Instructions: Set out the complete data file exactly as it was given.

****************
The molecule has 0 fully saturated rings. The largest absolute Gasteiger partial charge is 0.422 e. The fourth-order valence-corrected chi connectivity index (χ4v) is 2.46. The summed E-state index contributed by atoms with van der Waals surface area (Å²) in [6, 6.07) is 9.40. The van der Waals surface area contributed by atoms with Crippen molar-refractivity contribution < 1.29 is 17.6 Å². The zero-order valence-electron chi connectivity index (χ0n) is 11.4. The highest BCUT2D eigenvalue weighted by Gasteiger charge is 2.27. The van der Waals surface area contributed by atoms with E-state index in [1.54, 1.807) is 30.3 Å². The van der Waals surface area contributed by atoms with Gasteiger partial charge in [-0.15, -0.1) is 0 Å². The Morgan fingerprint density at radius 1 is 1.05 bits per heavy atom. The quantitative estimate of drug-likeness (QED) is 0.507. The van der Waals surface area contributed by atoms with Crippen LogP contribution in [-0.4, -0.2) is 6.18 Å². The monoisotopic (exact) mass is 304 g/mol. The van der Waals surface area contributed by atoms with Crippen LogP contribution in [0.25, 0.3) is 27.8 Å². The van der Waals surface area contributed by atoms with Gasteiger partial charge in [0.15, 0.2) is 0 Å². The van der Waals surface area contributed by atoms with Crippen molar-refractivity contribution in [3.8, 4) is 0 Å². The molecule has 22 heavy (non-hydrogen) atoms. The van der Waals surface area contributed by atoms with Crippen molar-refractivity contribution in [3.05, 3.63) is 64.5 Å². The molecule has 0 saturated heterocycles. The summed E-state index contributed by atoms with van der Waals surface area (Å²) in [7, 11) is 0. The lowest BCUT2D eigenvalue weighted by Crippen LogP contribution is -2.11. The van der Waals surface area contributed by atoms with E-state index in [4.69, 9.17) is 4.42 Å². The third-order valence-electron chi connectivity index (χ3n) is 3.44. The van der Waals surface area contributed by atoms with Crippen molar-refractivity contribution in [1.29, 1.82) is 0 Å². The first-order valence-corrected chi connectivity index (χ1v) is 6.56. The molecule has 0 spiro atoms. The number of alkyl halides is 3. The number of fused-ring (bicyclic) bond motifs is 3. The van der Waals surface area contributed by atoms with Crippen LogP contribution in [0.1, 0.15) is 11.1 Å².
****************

The molecule has 0 fully saturated rings. The largest absolute Gasteiger partial charge is 0.422 e. The fourth-order valence-corrected chi connectivity index (χ4v) is 2.46. The summed E-state index contributed by atoms with van der Waals surface area (Å²) in [6, 6.07) is 9.40. The van der Waals surface area contributed by atoms with Crippen molar-refractivity contribution < 1.29 is 17.6 Å². The zero-order valence-electron chi connectivity index (χ0n) is 11.4. The highest BCUT2D eigenvalue weighted by Gasteiger charge is 2.27. The van der Waals surface area contributed by atoms with E-state index in [1.54, 1.807) is 30.3 Å². The van der Waals surface area contributed by atoms with Gasteiger partial charge in [-0.15, -0.1) is 0 Å². The Morgan fingerprint density at radius 1 is 1.05 bits per heavy atom. The quantitative estimate of drug-likeness (QED) is 0.507. The van der Waals surface area contributed by atoms with Crippen LogP contribution in [-0.4, -0.2) is 6.18 Å². The monoisotopic (exact) mass is 304 g/mol. The van der Waals surface area contributed by atoms with Crippen LogP contribution in [0.25, 0.3) is 27.8 Å². The van der Waals surface area contributed by atoms with Gasteiger partial charge in [0.15, 0.2) is 0 Å². The van der Waals surface area contributed by atoms with Crippen molar-refractivity contribution in [3.8, 4) is 0 Å². The molecule has 22 heavy (non-hydrogen) atoms. The van der Waals surface area contributed by atoms with Crippen molar-refractivity contribution in [3.05, 3.63) is 64.5 Å². The molecule has 0 saturated heterocycles. The summed E-state index contributed by atoms with van der Waals surface area (Å²) in [7, 11) is 0. The lowest BCUT2D eigenvalue weighted by Crippen LogP contribution is -2.11. The van der Waals surface area contributed by atoms with E-state index in [4.69, 9.17) is 4.42 Å². The third-order valence-electron chi connectivity index (χ3n) is 3.44. The van der Waals surface area contributed by atoms with Crippen molar-refractivity contribution in [1.29, 1.82) is 0 Å². The first-order valence-corrected chi connectivity index (χ1v) is 6.56. The molecule has 0 spiro atoms. The number of alkyl halides is 3. The number of fused-ring (bicyclic) bond motifs is 3. The van der Waals surface area contributed by atoms with Crippen LogP contribution in [0.1, 0.15) is 11.1 Å².